As a gatehouse situated at the entrance to a country estate, Carlekemp Lodge is a lot more impressive than you would expect. The A-listed arts and crafts gem, completed around 1898, is no lowly servant’s quarters and has all the original style of the main house just up the drive.
Carlekemp Priory served time as a convalescent home during the first world war, a school and is now converted into apartments set in ten acres of grounds.
The estate is on the outskirts of North Berwick and as well as the apartments and the lodge, now features converted homes in the stable block and former engine house which combine to form a small hamlet, within walking distance of the beach and the town.
Calum and Yvonne Malcolm bought the lodge house 32 years ago and have presided over considerable changes to it, not once, but twice, during their tenure.
Calum says: “We moved out here in 1982 from a flat in Edinburgh. At the time the bypass hadn’t been built so it was really out in the sticks and we found we could afford a lot more space which we needed with a growing family.
“I knew the house as I grew up in Gullane, but in retrospect we were astonishingly lucky, only spotting a ‘for sale’ board when we happened to be driving past, and only getting the property by £50 at the closing date.”
At the time, the three-bedroomed house with sitting room and dining room plus arts and crafts features such as beautiful stonework and leaded windows was perfect for their young family.
But as the couple’s three children got older they felt the squeeze and not wanting to move they decided instead to extend.
In 1990 they did just that, also adding a conservatory, but while this eased the pressure on space, Calum says it didn’t make the best of the house.
“Eventually we came to hate the extension, so in 2007 we tore it down and started afresh.”
The attention to detail for the most recent project was impressive.
Working with Historic Scotland, the Malcolms added a glazed link – so that the original shape of the back of the house wasn’t obscured – to a fresh two-storey extension housing a drawing room, snug and study, along with an ensuite fourth bedroom. The new part of the house was constructed using stone cut to match by specialist stonemasons Traditional Stonecraft.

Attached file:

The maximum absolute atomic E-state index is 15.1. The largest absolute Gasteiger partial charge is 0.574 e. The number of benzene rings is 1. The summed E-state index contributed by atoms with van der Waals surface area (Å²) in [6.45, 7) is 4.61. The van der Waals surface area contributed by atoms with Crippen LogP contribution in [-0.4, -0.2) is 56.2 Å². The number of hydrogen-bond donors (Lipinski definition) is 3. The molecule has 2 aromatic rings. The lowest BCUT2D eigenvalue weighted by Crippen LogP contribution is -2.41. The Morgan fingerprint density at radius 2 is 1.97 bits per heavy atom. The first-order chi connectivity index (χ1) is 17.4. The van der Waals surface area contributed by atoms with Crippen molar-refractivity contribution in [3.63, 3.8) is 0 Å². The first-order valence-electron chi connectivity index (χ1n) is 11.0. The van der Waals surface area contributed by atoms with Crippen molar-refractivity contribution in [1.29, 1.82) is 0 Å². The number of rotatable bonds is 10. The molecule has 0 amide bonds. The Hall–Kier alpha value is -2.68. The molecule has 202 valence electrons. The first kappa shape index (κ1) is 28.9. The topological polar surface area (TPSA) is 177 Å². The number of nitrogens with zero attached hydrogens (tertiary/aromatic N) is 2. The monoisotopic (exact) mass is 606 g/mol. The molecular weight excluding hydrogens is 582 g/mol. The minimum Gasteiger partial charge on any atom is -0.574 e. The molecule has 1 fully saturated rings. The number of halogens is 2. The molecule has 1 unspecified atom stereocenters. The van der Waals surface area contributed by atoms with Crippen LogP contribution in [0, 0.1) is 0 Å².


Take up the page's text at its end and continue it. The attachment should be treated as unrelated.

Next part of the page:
The quarry from which the stone of the original house had been sourced had closed in the intervening century, but the farmer who owned it agreed to open it up to supply more of the same material.
Calum says: “The stone is called Rattlebags, and is a beautiful honey colour.
“The stonemasons set up a tent at the quarry and cut the stone to the four different sizes used in the original building on site, so that the extension looks identical.
“They then used traditional lime mortar for construction.”
He admits that the measures went much further than planning required, but says: “We wanted to do it anyway, to make sure we got it right.”
The glass link is load bearing and super modern, but because the house is not overlooked it doesn’t compromise on privacy.
Calum says: “It looks particularly impressive lit up at night, and we never regret going the extra mile to make sure it turned out so well.”
After such a considerable build, the garden needed attention and the couple asked their friend, landscape gardener Joy Gray of Goose Green Design, to tackle it.
The result is a low-maintenance pretty cottage garden, with year-round colour and a charming sunken eating area for al fresco dining.
There is an outbuilding housing the garage, an additional kitchen and a studio which offers further development potential, perhaps for guest accommodation or a granny annexe.
The word stunning is overused when describing property, but Carlekemp Lodge does extract a gasp when you move from its chocolate-box front through to the chic, contemporary accommodation at the rear.
It’s an example of just how to carry out an extension on a period property, if you are keen to add to its beauty, as well as its space.
Carlekemp Lodge is priced at offers over
£895,000. Contact Rettie & Co on 0131 220